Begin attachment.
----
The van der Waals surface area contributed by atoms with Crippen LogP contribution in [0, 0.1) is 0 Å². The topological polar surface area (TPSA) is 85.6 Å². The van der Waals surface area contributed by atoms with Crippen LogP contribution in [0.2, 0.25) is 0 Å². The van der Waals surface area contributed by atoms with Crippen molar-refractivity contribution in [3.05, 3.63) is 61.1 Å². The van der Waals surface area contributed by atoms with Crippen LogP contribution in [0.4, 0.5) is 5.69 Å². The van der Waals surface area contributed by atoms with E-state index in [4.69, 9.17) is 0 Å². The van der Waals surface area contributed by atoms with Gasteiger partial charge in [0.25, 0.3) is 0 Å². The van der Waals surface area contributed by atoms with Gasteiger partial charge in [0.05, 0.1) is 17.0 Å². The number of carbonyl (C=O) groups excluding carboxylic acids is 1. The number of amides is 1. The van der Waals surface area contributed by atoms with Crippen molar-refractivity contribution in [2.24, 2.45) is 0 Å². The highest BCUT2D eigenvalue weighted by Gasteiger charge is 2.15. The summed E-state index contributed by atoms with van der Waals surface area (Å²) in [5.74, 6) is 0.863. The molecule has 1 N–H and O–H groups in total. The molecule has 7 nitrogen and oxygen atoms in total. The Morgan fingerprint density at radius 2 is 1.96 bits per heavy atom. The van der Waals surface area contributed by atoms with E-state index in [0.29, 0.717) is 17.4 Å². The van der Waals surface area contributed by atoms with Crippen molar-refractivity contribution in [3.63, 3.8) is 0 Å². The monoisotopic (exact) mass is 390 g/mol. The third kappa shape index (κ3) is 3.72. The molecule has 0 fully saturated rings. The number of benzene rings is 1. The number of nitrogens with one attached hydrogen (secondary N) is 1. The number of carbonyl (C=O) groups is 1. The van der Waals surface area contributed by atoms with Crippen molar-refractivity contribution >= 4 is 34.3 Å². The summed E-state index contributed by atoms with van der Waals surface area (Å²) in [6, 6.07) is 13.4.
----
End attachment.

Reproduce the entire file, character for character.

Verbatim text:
The van der Waals surface area contributed by atoms with Crippen LogP contribution in [0, 0.1) is 0 Å². The topological polar surface area (TPSA) is 85.6 Å². The van der Waals surface area contributed by atoms with Crippen LogP contribution in [0.2, 0.25) is 0 Å². The van der Waals surface area contributed by atoms with Crippen molar-refractivity contribution in [3.05, 3.63) is 61.1 Å². The van der Waals surface area contributed by atoms with Crippen LogP contribution in [0.4, 0.5) is 5.69 Å². The van der Waals surface area contributed by atoms with E-state index in [4.69, 9.17) is 0 Å². The van der Waals surface area contributed by atoms with Gasteiger partial charge in [0.25, 0.3) is 0 Å². The van der Waals surface area contributed by atoms with Gasteiger partial charge in [0.05, 0.1) is 17.0 Å². The number of carbonyl (C=O) groups excluding carboxylic acids is 1. The number of amides is 1. The van der Waals surface area contributed by atoms with Crippen molar-refractivity contribution in [2.24, 2.45) is 0 Å². The highest BCUT2D eigenvalue weighted by Gasteiger charge is 2.15. The summed E-state index contributed by atoms with van der Waals surface area (Å²) in [5.74, 6) is 0.863. The molecule has 1 N–H and O–H groups in total. The molecule has 7 nitrogen and oxygen atoms in total. The Morgan fingerprint density at radius 2 is 1.96 bits per heavy atom. The van der Waals surface area contributed by atoms with E-state index in [0.29, 0.717) is 17.4 Å². The van der Waals surface area contributed by atoms with Crippen molar-refractivity contribution in [3.63, 3.8) is 0 Å². The monoisotopic (exact) mass is 390 g/mol. The third kappa shape index (κ3) is 3.72. The molecule has 0 fully saturated rings. The number of benzene rings is 1. The number of nitrogens with one attached hydrogen (secondary N) is 1. The number of carbonyl (C=O) groups is 1. The van der Waals surface area contributed by atoms with Crippen molar-refractivity contribution >= 4 is 34.3 Å². The summed E-state index contributed by atoms with van der Waals surface area (Å²) in [6, 6.07) is 13.4.